Billy Wood says that if he could share one message with future generations of Wofford students, it would be “Do right!” Betty and Billy Wood have done just that—in their professional and personal lives—and now through Wofford College. 

“Through their scholarship, the names Betty and Billy Wood will remain a part of Wofford history,” says Susan Gray, director of donor services. “Thanks to their gift, Betty and Billy Wood Scholars will learn through the Wofford experience to ‘do right,’ just like the Woods. What a powerful legacy.” 

Adding enlightenment to the texts

“Reading about the lives of soldiers in World War I can be enlightening, but seeing a WWI soldier’s scrapbook brings the study of the Great War to another level. Working directly with these kinds of resources is among the special characteristics of a Wofford education,” says dean of the Sandor Teszler Library Kevin Reynolds.

To provide as many of these hands-on learning opportunities to students as possible, Reynolds says that the library staff has been focused on building special collections, historical documents in the Archives, and works of art and objects in the permanent collection. Several recent gifts have boosted the library's holdings and in turn enriched the educational experience for students.

David Robinson ’65 donated his mother's collection of pottery dating from the Bronze Age (ca. 2500 BCE) to the Byzantine Period (ca. 500 CE). While some of the collection will one day be displayed in the new Rosalind Sallenger Richardson Center for the Arts, a portion of the collection has been on display this semester, and Reynolds says that the pedagogical value of the collection is apparent.

“At least five different courses have used the collection already this semester, as have other groups,” says Reynolds. “Other faculty members have plans to use it for teaching as well as in-depth student research.”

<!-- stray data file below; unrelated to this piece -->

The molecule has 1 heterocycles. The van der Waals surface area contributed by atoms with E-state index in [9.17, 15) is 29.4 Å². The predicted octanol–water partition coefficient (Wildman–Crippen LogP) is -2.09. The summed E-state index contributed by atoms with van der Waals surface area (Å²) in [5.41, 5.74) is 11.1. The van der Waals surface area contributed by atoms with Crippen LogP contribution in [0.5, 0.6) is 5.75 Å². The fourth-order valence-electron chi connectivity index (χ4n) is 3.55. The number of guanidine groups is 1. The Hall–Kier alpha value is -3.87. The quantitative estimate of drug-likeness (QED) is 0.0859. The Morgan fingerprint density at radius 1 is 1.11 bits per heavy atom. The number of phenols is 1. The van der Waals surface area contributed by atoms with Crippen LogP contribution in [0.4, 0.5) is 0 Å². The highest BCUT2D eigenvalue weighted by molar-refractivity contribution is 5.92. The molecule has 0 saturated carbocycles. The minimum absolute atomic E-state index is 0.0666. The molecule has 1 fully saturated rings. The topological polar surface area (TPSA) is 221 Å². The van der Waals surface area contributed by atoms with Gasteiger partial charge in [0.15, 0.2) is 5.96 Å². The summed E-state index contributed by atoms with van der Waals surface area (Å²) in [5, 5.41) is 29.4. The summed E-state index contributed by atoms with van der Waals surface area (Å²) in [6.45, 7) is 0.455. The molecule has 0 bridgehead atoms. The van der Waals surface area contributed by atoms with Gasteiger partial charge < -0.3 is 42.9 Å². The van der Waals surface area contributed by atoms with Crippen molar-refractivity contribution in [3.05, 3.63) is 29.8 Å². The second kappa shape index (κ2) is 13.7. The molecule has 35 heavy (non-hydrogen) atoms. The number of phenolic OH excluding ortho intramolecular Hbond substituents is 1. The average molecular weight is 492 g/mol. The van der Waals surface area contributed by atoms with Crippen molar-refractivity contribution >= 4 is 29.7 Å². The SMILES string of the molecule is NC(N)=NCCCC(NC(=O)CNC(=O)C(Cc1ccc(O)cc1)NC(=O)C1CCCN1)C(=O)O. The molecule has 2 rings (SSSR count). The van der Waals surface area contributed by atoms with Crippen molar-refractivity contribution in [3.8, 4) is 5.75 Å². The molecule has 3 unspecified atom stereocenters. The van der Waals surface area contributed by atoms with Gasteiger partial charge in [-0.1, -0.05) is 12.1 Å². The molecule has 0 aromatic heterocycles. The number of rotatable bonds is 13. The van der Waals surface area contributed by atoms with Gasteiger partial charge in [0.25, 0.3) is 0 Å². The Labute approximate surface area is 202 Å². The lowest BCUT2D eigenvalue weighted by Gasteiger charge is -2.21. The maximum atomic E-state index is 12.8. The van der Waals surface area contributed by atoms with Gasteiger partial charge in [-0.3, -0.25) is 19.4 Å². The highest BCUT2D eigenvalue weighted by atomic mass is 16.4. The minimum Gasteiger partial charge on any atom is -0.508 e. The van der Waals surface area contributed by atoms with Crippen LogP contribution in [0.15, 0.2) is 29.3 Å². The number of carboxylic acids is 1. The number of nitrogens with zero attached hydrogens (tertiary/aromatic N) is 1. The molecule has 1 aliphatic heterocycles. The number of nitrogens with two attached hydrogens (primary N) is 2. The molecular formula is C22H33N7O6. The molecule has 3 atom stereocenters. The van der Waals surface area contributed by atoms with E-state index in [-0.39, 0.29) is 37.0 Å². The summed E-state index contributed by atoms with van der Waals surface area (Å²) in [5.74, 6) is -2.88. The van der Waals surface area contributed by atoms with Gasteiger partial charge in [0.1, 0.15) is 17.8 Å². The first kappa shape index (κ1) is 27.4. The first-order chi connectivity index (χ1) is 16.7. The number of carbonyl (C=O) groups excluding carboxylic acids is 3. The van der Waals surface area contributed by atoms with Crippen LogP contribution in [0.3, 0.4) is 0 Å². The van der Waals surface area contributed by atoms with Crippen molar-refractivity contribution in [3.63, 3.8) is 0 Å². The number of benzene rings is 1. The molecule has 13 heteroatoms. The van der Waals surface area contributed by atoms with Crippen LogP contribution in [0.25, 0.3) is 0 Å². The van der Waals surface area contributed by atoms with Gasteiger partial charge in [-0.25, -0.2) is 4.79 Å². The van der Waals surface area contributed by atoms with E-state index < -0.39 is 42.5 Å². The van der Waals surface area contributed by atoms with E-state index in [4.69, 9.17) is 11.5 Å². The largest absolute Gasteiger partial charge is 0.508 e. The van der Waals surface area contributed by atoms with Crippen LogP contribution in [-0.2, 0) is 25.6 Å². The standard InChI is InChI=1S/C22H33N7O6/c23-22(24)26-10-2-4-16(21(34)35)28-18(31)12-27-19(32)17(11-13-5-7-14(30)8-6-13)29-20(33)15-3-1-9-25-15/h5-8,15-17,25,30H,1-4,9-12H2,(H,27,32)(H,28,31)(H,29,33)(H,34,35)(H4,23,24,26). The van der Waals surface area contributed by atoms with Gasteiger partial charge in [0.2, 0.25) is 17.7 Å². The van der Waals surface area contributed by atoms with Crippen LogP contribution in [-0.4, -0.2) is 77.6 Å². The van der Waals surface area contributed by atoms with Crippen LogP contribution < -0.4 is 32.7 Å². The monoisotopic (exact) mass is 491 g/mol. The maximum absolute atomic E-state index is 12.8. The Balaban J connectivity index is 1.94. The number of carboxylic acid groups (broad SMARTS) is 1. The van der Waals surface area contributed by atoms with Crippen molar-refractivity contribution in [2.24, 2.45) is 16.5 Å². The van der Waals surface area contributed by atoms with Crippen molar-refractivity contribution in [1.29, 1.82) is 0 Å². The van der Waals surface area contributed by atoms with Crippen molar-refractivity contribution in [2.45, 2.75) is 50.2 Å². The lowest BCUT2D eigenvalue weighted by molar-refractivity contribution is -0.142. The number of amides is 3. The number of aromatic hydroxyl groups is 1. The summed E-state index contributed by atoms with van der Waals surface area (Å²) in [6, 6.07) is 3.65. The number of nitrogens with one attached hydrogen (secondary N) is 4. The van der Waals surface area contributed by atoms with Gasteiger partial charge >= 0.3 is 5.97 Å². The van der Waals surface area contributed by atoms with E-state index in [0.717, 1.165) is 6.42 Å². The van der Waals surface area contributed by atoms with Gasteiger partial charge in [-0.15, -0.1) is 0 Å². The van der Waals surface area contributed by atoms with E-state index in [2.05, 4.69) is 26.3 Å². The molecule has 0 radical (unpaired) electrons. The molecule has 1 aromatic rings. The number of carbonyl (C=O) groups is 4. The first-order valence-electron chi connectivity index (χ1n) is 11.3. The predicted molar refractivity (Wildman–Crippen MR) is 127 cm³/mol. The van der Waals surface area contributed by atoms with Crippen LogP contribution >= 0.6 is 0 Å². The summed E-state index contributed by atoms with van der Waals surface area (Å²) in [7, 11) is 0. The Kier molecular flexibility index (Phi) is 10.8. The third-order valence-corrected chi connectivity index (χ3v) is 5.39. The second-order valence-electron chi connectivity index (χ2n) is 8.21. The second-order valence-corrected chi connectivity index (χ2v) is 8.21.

Another recent gift comes in the form of a 17th-century Dutch portrait, painted in 1620 by Jan Van Ravesteyn. Similar works by Ravesteyn are housed in collections at the Metropolitan Museum of Art, the Smithsonian, the Philadelphia Museum of Art, Mauritshuis Royal Picture Gallery (The Hague), the Rijksmuseum (Amsterdam) and more. The portrait was given by Dr. Francis Robicsek of Charlotte, N.C. Robicsek, a long-time friend of the college, made the donation in honor of Oakley Coburn, dean of the library emeritus.

“This is a fitting tribute to Coburn’s immense effort in building our permanent collection,” says Reynolds. “The work is an excellent example of art of the Baroque movement. We have nothing like this in our permanent collection, and it will be a magnificent teaching resource for art history courses.”

The most recent gift was given on Constitution Day, Sept. 17, as members of the Lone Oak Masonic Lodge #372 presented the college with a portrait of George Washington. The portrait was given in honor of Wayne Bradley ’64, a member of the Lone Oak Lodge, as part of a larger effort to place portraits of George Washington in schools and other institutions around the state.